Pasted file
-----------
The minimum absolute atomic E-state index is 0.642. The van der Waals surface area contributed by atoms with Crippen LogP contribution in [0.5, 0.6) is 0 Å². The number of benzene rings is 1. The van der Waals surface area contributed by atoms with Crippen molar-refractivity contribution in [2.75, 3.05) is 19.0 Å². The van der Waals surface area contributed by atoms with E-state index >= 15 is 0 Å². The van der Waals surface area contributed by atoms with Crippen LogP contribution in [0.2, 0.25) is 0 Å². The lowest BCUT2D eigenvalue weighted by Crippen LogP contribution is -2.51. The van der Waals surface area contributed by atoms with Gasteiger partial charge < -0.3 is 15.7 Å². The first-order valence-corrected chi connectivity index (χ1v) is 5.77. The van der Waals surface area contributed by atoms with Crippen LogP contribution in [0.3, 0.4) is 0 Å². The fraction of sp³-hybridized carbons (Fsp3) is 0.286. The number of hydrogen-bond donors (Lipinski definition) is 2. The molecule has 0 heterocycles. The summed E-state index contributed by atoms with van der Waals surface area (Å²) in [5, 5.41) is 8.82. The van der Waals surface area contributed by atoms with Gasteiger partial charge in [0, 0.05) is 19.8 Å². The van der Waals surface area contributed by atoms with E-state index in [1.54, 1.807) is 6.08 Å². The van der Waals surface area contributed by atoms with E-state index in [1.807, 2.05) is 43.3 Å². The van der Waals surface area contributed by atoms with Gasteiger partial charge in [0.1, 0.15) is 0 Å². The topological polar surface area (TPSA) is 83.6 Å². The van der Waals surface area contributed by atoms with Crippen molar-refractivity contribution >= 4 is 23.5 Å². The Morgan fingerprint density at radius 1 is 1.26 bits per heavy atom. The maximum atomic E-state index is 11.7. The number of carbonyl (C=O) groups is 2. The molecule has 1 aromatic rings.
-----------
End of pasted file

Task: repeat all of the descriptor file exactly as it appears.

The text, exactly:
The minimum absolute atomic E-state index is 0.642. The van der Waals surface area contributed by atoms with Crippen LogP contribution in [0.5, 0.6) is 0 Å². The number of benzene rings is 1. The van der Waals surface area contributed by atoms with Crippen molar-refractivity contribution in [2.75, 3.05) is 19.0 Å². The van der Waals surface area contributed by atoms with E-state index >= 15 is 0 Å². The van der Waals surface area contributed by atoms with Crippen LogP contribution in [0.2, 0.25) is 0 Å². The lowest BCUT2D eigenvalue weighted by Crippen LogP contribution is -2.51. The van der Waals surface area contributed by atoms with Gasteiger partial charge < -0.3 is 15.7 Å². The first-order valence-corrected chi connectivity index (χ1v) is 5.77. The van der Waals surface area contributed by atoms with Crippen LogP contribution in [0.3, 0.4) is 0 Å². The fraction of sp³-hybridized carbons (Fsp3) is 0.286. The number of hydrogen-bond donors (Lipinski definition) is 2. The molecule has 0 heterocycles. The summed E-state index contributed by atoms with van der Waals surface area (Å²) in [5, 5.41) is 8.82. The van der Waals surface area contributed by atoms with Gasteiger partial charge in [0, 0.05) is 19.8 Å². The van der Waals surface area contributed by atoms with E-state index in [1.54, 1.807) is 6.08 Å². The van der Waals surface area contributed by atoms with E-state index in [1.807, 2.05) is 43.3 Å². The van der Waals surface area contributed by atoms with Gasteiger partial charge in [0.1, 0.15) is 0 Å². The topological polar surface area (TPSA) is 83.6 Å². The van der Waals surface area contributed by atoms with Crippen molar-refractivity contribution >= 4 is 23.5 Å². The Morgan fingerprint density at radius 1 is 1.26 bits per heavy atom. The maximum atomic E-state index is 11.7. The number of carbonyl (C=O) groups is 2. The molecule has 1 aromatic rings.